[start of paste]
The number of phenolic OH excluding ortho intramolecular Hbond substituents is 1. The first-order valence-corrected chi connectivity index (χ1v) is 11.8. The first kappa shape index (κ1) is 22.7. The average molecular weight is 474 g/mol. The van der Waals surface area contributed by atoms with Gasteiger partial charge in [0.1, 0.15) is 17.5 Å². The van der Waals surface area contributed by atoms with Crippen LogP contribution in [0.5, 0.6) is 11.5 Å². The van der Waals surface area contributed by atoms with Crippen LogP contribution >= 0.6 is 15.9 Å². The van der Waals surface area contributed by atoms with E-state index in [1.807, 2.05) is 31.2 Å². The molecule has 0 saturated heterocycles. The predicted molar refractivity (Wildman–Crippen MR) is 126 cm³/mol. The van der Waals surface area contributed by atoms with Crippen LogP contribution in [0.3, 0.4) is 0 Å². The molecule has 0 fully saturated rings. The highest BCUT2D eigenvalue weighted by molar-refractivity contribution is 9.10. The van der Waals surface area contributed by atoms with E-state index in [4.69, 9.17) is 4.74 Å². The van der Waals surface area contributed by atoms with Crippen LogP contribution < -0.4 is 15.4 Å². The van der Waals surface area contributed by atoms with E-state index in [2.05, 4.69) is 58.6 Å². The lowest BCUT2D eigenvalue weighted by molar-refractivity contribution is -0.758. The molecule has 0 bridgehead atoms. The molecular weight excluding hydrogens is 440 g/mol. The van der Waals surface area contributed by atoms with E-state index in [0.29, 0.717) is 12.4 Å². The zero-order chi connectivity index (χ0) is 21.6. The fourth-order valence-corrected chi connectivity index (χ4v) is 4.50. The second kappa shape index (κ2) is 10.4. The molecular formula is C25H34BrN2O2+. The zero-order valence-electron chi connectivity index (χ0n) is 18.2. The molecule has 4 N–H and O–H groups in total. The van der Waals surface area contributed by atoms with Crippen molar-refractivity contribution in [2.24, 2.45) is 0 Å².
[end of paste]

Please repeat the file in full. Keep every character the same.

The number of phenolic OH excluding ortho intramolecular Hbond substituents is 1. The first-order valence-corrected chi connectivity index (χ1v) is 11.8. The first kappa shape index (κ1) is 22.7. The average molecular weight is 474 g/mol. The van der Waals surface area contributed by atoms with Gasteiger partial charge in [0.1, 0.15) is 17.5 Å². The van der Waals surface area contributed by atoms with Crippen LogP contribution in [0.5, 0.6) is 11.5 Å². The van der Waals surface area contributed by atoms with Crippen LogP contribution >= 0.6 is 15.9 Å². The van der Waals surface area contributed by atoms with E-state index in [1.807, 2.05) is 31.2 Å². The molecule has 0 saturated heterocycles. The predicted molar refractivity (Wildman–Crippen MR) is 126 cm³/mol. The van der Waals surface area contributed by atoms with Crippen LogP contribution in [0.3, 0.4) is 0 Å². The molecule has 0 fully saturated rings. The highest BCUT2D eigenvalue weighted by molar-refractivity contribution is 9.10. The van der Waals surface area contributed by atoms with E-state index in [4.69, 9.17) is 4.74 Å². The van der Waals surface area contributed by atoms with Crippen LogP contribution < -0.4 is 15.4 Å². The van der Waals surface area contributed by atoms with E-state index in [2.05, 4.69) is 58.6 Å². The lowest BCUT2D eigenvalue weighted by molar-refractivity contribution is -0.758. The molecule has 0 bridgehead atoms. The molecular weight excluding hydrogens is 440 g/mol. The van der Waals surface area contributed by atoms with E-state index in [0.29, 0.717) is 12.4 Å². The zero-order chi connectivity index (χ0) is 21.6. The fourth-order valence-corrected chi connectivity index (χ4v) is 4.50. The second kappa shape index (κ2) is 10.4. The molecular formula is C25H34BrN2O2+. The zero-order valence-electron chi connectivity index (χ0n) is 18.2. The molecule has 4 N–H and O–H groups in total. The van der Waals surface area contributed by atoms with Crippen molar-refractivity contribution in [2.24, 2.45) is 0 Å².